(Russ Parsons/Los Angeles…)
Now I’m pretty sure that nobody has been complaining that what we really need is a locavore ketchup, but we’ve got one and I’m actually kind of glad. Not because of any of the philosophical reasons, but because it’s actually a really good ketchup. If you like Heinz (and who doesn’t?), you’ll love Molonay Tubilderborst.
It’s the project of Nick Coe, a somewhat itinerant chef (Nick’s in South Pasadena, 310 Lounge & Bistro in Santa Monica) who most recently popped up with a series of Molonay Tubilderborst dinners at Senor Fish in 2011.
There are three versions of the ketchup – Classic, Spicy and Curry, though the Spicy and Curry are available only at Lindy & Grundy and at the Altadena Farmers Market. Coe says they will be more widely available by the end of February or early March.
The ketchups are tomato-based (and California tomatoes, of course, from farmers market hero The Garden of …), and familiarly spiced with the classics – cinnamon, allspice and clove. What makes it great is the definition and balance of those flavors. Compared to regular ketchups, it’s like listening to music through a really great sound system.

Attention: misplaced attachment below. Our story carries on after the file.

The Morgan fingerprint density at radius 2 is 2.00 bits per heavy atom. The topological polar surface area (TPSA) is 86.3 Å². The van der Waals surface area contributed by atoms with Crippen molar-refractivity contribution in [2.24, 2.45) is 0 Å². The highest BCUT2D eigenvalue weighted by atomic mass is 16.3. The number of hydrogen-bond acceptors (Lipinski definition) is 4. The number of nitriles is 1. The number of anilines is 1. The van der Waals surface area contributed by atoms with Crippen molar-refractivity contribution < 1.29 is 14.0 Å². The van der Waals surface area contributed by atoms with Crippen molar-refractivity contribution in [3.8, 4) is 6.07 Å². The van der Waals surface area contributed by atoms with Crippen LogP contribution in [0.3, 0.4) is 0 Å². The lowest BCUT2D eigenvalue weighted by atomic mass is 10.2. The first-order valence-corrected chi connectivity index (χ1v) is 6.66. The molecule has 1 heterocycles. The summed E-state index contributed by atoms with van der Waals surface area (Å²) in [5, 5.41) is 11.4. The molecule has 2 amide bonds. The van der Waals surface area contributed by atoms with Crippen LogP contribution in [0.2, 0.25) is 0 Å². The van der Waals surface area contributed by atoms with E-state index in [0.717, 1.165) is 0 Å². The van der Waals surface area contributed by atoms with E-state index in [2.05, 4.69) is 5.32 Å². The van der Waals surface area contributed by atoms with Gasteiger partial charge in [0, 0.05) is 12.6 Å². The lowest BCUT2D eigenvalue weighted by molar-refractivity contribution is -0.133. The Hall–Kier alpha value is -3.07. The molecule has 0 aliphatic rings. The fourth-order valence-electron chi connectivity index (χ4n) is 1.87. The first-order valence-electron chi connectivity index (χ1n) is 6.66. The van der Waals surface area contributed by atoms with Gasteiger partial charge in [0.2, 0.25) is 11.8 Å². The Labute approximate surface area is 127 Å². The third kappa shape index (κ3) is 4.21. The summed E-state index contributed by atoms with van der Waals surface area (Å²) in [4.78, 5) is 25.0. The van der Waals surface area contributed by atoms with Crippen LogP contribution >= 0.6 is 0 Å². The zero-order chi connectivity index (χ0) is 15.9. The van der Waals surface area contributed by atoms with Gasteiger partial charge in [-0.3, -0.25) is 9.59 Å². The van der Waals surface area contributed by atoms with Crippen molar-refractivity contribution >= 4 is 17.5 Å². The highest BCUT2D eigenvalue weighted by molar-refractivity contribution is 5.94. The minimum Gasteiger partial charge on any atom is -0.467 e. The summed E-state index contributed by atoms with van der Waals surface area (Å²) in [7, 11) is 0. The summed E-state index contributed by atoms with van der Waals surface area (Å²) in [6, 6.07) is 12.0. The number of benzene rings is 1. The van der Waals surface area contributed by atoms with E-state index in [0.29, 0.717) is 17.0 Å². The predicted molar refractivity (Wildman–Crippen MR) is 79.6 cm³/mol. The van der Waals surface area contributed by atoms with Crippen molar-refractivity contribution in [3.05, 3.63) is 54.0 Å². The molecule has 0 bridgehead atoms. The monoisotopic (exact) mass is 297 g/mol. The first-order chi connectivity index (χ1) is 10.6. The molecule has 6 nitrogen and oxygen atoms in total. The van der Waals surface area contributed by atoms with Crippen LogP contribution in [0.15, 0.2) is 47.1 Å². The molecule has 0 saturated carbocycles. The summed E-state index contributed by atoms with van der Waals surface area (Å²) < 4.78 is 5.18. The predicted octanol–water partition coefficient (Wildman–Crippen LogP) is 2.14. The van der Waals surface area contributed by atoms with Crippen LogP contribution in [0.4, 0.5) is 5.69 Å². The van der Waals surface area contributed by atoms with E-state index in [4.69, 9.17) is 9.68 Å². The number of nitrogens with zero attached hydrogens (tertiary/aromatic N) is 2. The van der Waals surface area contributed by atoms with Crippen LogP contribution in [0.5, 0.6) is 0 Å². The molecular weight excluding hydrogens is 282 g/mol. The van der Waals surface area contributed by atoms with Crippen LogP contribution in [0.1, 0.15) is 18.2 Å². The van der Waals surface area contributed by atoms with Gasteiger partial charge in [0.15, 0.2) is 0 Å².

As a bonus, there’s a wacky Facebook page based largely on photos of European gentlemen wearing extravagant beards, appearing in all sorts of unlikely situations. Coe describes Tubilderborst as “a legendary (and imaginary) bon viveur known in the highest and lowest places in London and Paris as a connoisseur of the finest things in life."
Molonay Tubilderborst ketchups are available for between $6 and $7 for a 12-ounce bottle at Lindy & Grundy, the Altadena Farmers Market, Wally’s Wine and Spirits, Monsieur Marcel, Cheese Store of Pasadena, Cheese Store of Silverlake and Fresco Community Market.
Better luck next year for Bocuse d'Or
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